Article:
CGI is more expensive than photography by quite a bit. It's much cheaper to hire a model to hold a baby than to create that same scene in 3D. Not to mention it will never look natural and you can differentiate it really easily. 3D renders have this stiffness/unaturalness about it and the moment you can make something close to realism, uncanny valley will rear it's ugly head.

I don't think 3D renders will ever replace photography.

« Reply #21 on: August 07, 2015, 17:52 »
+1

CGI is more expensive than photography by quite a bit. It's much cheaper to hire a model to hold a baby than to create that same scene in 3D. Not to mention it will never look natural and you can differentiate it really easily. 3D renders have this stiffness/unaturalness about it and the moment you can make something close to realism, uncanny valley will rear it's ugly head.

I don't think 3D renders will ever replace photography.

i agree. it's like in the early 2k when they got the nerdy teens going crazy over computer generated girls over the real thing. i actually had a group of guys tell me they like them better than the girls they find on porn site LMAO. but eventually, they got over that like scarlett johanson guy in  don john movie, the real thing is warmer LMAO. you cannot replace the real thing. photography and movies will still rule with real bodies  ;D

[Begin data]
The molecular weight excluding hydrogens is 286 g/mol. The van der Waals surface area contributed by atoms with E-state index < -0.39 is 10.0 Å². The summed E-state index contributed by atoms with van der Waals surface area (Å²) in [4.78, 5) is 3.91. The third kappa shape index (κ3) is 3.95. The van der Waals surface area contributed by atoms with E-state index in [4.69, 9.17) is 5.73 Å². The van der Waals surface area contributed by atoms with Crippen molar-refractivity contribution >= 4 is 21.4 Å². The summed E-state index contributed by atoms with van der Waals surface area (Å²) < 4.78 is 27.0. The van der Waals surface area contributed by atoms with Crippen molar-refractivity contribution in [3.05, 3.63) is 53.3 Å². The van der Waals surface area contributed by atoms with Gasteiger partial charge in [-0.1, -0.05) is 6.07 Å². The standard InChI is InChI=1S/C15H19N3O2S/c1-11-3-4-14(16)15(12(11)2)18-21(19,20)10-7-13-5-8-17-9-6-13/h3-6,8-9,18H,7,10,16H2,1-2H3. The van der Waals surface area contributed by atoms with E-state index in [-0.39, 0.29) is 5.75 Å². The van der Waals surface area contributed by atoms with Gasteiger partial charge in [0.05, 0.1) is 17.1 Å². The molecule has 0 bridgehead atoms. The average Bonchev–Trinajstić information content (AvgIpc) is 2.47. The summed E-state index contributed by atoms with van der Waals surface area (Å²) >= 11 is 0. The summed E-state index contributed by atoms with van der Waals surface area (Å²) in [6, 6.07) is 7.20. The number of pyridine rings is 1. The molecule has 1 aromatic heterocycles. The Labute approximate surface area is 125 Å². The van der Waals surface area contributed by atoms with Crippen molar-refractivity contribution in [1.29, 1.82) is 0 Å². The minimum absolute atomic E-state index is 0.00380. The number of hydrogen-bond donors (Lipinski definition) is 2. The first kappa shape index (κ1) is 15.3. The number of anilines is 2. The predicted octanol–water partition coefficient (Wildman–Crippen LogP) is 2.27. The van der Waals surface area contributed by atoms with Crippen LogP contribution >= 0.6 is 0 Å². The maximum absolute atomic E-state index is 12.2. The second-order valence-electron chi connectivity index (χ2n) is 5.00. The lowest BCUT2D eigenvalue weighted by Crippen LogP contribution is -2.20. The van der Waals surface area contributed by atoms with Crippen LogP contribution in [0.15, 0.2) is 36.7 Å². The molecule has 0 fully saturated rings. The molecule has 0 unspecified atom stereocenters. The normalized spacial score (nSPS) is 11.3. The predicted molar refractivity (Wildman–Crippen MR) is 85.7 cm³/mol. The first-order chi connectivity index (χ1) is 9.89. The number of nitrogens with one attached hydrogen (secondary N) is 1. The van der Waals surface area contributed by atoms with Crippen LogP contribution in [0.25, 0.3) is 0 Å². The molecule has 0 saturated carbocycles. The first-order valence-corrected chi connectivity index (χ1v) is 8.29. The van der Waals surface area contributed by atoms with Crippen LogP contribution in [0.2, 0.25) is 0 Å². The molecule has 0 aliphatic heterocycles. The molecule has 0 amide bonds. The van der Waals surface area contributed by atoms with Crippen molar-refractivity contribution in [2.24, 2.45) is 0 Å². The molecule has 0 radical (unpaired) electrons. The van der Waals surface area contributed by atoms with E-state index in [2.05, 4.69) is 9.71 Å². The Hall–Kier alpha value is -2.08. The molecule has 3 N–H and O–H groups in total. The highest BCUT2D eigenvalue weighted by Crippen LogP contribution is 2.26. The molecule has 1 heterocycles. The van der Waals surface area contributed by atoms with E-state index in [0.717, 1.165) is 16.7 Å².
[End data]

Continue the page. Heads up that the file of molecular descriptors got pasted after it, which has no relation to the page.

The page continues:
« Reply #22 on: August 07, 2015, 18:27 »
0
Chaps and chapesses, I posted my original comment with my tongue so firmly in my cheek it was almost protruding from my ear as a response to the recent batch of grumbles on this forum about the venture capitalists dictating the future of Shutterstock. I could just see an investor saying, If we could cut out the photographers, who are always grumbling about the reviewers, and, in fact, save money by eliminating the reviewers too, then we have an economic model for success!

However, there is a grain of truth in it.   I have been fortunate enough to see some amazing technology in labs over the last few years as part of my day job, largely starting from the need for image recognition but capable of being flipped to image generation, which will surely find their ways into products before too long. Yes, CGI is far more expensive than photography and somewhat unnatural but it wont always be that way.

Looking at similar technological changes, I bought my first CD Drive in 1989 or 1990: it cost $7500! A few years later, manufacturers were charging money to take them out of new PCs for companies wanting to protect their networks.  In 1992, I ran a demo in London of the first software-only MPEG encoder with rather jittery images, at a time when a still-image JPEG encoder (it wasnt just a selectable filetype back then!) was a piece of hardware which cost around $5000.